Location: Longyearbyen, Svalbard; Lat & Long: 78.220°N, 15.650°E
Members: Emily Potter, Rebecca Burley, Hannah Davies (top row); James Linighan (leader), Jack Oxtoby, Kirstie Murphy
Affiliation: Geography Department, Newcastle University
Objectives: The response of four glaciers in Svalbard to climate change will be examined in detail. Data will be collected on three land-terminating glaciers, Longyearbreen, Platabreen and Larsbreen, in order to observe the response of melt rates to air temperature, surface debris cover and wind. The calving front of the marine-terminating glacier Tunabreen will be observed over a one month period using time-lapse photography, in order to collect data on iceberg calving. Air and ocean temperaures will be measured, to determine their relationship to calving events.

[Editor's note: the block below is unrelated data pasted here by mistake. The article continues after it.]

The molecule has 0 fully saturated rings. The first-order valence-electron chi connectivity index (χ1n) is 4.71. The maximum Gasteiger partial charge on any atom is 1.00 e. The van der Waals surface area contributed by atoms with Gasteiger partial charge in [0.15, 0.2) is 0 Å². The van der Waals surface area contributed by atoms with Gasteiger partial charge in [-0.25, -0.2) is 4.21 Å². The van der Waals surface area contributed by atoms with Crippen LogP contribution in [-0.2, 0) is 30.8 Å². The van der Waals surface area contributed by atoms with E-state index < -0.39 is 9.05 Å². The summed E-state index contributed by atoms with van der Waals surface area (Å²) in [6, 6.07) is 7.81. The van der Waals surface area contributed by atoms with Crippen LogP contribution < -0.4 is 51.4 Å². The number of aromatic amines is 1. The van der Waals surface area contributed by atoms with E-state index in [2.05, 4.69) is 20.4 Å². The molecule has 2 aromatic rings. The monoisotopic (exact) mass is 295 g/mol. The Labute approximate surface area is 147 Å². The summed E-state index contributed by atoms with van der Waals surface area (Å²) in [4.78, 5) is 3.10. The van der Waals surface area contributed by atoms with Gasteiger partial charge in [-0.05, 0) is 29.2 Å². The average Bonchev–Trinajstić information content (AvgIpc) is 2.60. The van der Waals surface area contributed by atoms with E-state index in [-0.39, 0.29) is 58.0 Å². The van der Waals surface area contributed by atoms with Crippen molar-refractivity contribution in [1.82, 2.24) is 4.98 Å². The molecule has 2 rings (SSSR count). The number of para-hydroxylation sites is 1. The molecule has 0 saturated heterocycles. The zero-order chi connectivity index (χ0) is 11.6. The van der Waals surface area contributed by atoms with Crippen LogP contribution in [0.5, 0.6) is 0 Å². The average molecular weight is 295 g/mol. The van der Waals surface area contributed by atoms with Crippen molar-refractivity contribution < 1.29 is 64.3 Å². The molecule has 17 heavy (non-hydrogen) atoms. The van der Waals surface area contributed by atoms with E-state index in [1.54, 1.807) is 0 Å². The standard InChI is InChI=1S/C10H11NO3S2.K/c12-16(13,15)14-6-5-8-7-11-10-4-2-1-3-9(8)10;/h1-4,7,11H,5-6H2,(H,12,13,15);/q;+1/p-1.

Dates: 11 July to 17 August 2016
Welcome to our Svalbard Expedition! We are a team of second year undergraduate geographers lucky enough to be carrying out an expedition to Svalbard, a remote Arctic archipelago at 78° North, in July and August 2016. We plan to undertake field research into the effects of climate change on glaciers in Svalbard, which will form the basis of our individual third year dissertations. We will be based at the University centre in Svalbard (UNIS), the world’s northernmost institution for higher education and research, located in Longyearbyen, Spitsbergen, Svalbard. From this base we will undertake daily fieldwork on three land-terminating glaciers, Longyearbreen, Larsbreen and Platabreen, located within walking distance from the town. James and Jack will also undertake fieldwork at Tuanbreen, a marine-terminating glacier located 40 km North East of Longyearbyen.